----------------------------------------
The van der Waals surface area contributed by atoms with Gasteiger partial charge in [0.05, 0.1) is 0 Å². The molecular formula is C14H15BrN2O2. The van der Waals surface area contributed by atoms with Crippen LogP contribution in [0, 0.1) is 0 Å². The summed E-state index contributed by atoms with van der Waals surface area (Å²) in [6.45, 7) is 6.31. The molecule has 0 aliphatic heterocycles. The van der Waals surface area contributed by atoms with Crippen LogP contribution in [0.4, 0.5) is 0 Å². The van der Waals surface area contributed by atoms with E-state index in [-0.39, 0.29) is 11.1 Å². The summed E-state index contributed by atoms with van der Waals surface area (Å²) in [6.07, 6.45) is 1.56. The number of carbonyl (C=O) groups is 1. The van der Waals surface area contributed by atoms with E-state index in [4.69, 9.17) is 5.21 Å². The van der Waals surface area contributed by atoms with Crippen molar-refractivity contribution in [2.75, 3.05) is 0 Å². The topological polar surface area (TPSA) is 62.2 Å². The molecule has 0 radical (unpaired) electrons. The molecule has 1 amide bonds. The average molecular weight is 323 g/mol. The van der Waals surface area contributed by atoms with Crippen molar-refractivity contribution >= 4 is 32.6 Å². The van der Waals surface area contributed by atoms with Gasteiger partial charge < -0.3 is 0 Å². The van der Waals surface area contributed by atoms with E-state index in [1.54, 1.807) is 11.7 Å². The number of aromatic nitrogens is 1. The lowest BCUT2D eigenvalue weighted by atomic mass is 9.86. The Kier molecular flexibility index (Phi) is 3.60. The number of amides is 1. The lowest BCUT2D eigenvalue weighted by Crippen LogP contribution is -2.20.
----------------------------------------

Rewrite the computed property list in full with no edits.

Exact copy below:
The van der Waals surface area contributed by atoms with Gasteiger partial charge in [0.05, 0.1) is 0 Å². The molecular formula is C14H15BrN2O2. The van der Waals surface area contributed by atoms with Crippen LogP contribution in [0, 0.1) is 0 Å². The summed E-state index contributed by atoms with van der Waals surface area (Å²) in [6.45, 7) is 6.31. The molecule has 0 aliphatic heterocycles. The van der Waals surface area contributed by atoms with Crippen LogP contribution in [0.4, 0.5) is 0 Å². The van der Waals surface area contributed by atoms with E-state index in [-0.39, 0.29) is 11.1 Å². The summed E-state index contributed by atoms with van der Waals surface area (Å²) in [6.07, 6.45) is 1.56. The number of carbonyl (C=O) groups is 1. The van der Waals surface area contributed by atoms with E-state index in [4.69, 9.17) is 5.21 Å². The van der Waals surface area contributed by atoms with Crippen molar-refractivity contribution in [2.75, 3.05) is 0 Å². The topological polar surface area (TPSA) is 62.2 Å². The molecule has 0 radical (unpaired) electrons. The molecule has 1 amide bonds. The average molecular weight is 323 g/mol. The van der Waals surface area contributed by atoms with Crippen molar-refractivity contribution >= 4 is 32.6 Å². The van der Waals surface area contributed by atoms with Gasteiger partial charge < -0.3 is 0 Å². The van der Waals surface area contributed by atoms with E-state index in [1.54, 1.807) is 11.7 Å². The number of aromatic nitrogens is 1. The lowest BCUT2D eigenvalue weighted by atomic mass is 9.86. The Kier molecular flexibility index (Phi) is 3.60. The number of amides is 1. The lowest BCUT2D eigenvalue weighted by Crippen LogP contribution is -2.20.